In 2013, Goshen College’s Physical Plant installed an electric vehicle charging station outside of the Chairman Building, tucked away near the railroad tracks and the 9th Street entrance to campus.

Eight years later, the charging station is one of just three public stations in the city of Goshen.

This number will continue to grow as the city plans to add several charging stations, contributing to a nationwide campaign to lay the groundwork for vast fleets of electric vehicles.

The two-plug EV charging station at the Chairman Building was set up to promote the use of renewable energy, said Glenn Gilbert, who at the time was the utilities manager and sustainability coordinator for Goshen College.

As for the location, Gilbert said, “It was a combination of where I could get electricity to it easily and where I wouldn’t get complaints for having two parking spaces taken up.” 

While the station was not popular when it was first introduced, it has seen more use recently, said Gilbert, who retired last year as director of facilities for the college. 

Several faculty and staff members, including President Rebecca Stoltzfus, own full-electric or plug-in hybrid vehicles.

The charging station is free for anyone to use, but users may be charged by the hour in the future, said Gilbert, who joined the cohort of electric vehicle owners in September when he bought a hybrid Prius Prime. 

He said that instituting an hourly rate would help to cover the expenses for future charging units and allow more people to use the chargers. 

It can cost anywhere from $2,000 to $8,000 to install EV charging stations, depending on their power level (1, 2 or 3) and the length of underground cable that is needed. The one outside of the Chairman Building is a Level 2 charging station. Gilbert expects that more will be installed on campus in the near future, given that more people are aware of the need for clean and renewable energy.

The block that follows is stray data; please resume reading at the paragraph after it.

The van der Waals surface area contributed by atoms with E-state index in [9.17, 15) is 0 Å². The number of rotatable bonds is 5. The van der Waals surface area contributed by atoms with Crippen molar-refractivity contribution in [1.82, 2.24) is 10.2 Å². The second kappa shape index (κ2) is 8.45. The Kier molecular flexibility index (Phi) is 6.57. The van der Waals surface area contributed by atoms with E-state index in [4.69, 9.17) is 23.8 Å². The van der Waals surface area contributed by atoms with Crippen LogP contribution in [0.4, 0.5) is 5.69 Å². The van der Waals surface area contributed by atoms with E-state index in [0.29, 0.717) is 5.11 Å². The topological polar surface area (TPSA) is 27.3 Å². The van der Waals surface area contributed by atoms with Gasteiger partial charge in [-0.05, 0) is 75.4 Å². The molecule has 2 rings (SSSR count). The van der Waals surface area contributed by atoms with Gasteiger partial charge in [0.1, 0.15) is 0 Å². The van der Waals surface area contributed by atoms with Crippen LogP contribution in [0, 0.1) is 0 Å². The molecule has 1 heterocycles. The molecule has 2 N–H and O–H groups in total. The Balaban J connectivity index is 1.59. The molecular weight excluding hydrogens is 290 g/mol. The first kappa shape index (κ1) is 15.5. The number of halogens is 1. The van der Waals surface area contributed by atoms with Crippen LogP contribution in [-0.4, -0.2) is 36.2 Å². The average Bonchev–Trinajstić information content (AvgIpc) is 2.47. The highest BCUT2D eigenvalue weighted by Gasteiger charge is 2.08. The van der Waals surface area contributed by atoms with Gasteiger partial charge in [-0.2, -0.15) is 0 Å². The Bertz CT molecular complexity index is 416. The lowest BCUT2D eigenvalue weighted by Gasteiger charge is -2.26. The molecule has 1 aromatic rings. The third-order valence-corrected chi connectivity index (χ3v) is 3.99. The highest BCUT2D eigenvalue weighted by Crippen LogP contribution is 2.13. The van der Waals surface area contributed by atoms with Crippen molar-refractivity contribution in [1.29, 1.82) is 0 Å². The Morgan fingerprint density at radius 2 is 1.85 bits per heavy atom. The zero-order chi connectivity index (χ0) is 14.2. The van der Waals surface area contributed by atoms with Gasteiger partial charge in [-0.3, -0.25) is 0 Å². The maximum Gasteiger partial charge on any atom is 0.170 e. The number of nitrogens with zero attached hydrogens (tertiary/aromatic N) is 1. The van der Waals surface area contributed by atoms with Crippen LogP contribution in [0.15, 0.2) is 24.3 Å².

Goshen College technically runs on grid electricity, but the institution has purchased renewable energy credits for the past 10 years. This investment in renewable energy infrastructure helps to offset the greenhouse gas emissions associated with the grid. 

Gilbert currently serves on the city of Goshen’s Mayoral Environmental Advisory Committee, which is planning the rollout of EV chargers in the city. 

One is located outside of City Hall, and another was recently installed outside of the Goshen Public Library, according to Ross Riker, the automation manager at the library. 

There is one to be installed at Goshen Brewing Company in the near future. 

Local efforts such as these will be key in meeting President Joe Biden’s climate goal for the United States: by 2030, half of all automobiles in the U.S. must be electric. The country needs adequate infrastructure in order to make that happen. According to a report in The New York Times, the U.S. has around 100,000 public charging stations and needs 10 times that number in order to support the electric vehicle goal.

Duane Stoltzfus, a professor of communication and director of adult and graduate programs, charges his 2012 Nissan Leaf at the charging station near the Physical Plant. 

“I’m grateful to Goshen College for providing this convenient and free charging option,” Stoltzfus said. “Unfortunately, I always find a charging lane open at the college station. I keep thinking that employees and students should be lined up with their electric vehicles. I would be happy to be inconvenienced if it meant that more people were driving electric. That day is coming and none too fast.”